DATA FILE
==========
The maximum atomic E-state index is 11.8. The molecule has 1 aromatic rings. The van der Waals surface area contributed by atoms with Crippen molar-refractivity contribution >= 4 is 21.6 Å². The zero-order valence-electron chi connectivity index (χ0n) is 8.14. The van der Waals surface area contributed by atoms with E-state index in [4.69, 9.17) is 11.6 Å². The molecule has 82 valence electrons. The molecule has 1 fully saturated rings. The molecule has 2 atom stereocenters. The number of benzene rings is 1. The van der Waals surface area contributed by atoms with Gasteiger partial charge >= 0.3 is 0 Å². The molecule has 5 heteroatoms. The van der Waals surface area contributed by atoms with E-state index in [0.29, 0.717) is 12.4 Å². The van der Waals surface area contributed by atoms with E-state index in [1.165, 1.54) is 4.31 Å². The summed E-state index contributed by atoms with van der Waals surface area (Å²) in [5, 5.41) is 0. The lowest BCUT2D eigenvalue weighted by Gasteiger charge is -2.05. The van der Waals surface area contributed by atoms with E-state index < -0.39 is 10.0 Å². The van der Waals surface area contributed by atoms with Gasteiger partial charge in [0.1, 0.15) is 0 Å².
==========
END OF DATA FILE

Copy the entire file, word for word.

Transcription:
The maximum atomic E-state index is 11.8. The molecule has 1 aromatic rings. The van der Waals surface area contributed by atoms with Crippen molar-refractivity contribution >= 4 is 21.6 Å². The zero-order valence-electron chi connectivity index (χ0n) is 8.14. The van der Waals surface area contributed by atoms with E-state index in [4.69, 9.17) is 11.6 Å². The molecule has 82 valence electrons. The molecule has 1 fully saturated rings. The molecule has 2 atom stereocenters. The number of benzene rings is 1. The van der Waals surface area contributed by atoms with Gasteiger partial charge >= 0.3 is 0 Å². The molecule has 5 heteroatoms. The van der Waals surface area contributed by atoms with E-state index in [0.29, 0.717) is 12.4 Å². The van der Waals surface area contributed by atoms with E-state index in [1.165, 1.54) is 4.31 Å². The summed E-state index contributed by atoms with van der Waals surface area (Å²) in [5, 5.41) is 0. The lowest BCUT2D eigenvalue weighted by Gasteiger charge is -2.05. The van der Waals surface area contributed by atoms with E-state index < -0.39 is 10.0 Å². The van der Waals surface area contributed by atoms with Gasteiger partial charge in [0.1, 0.15) is 0 Å².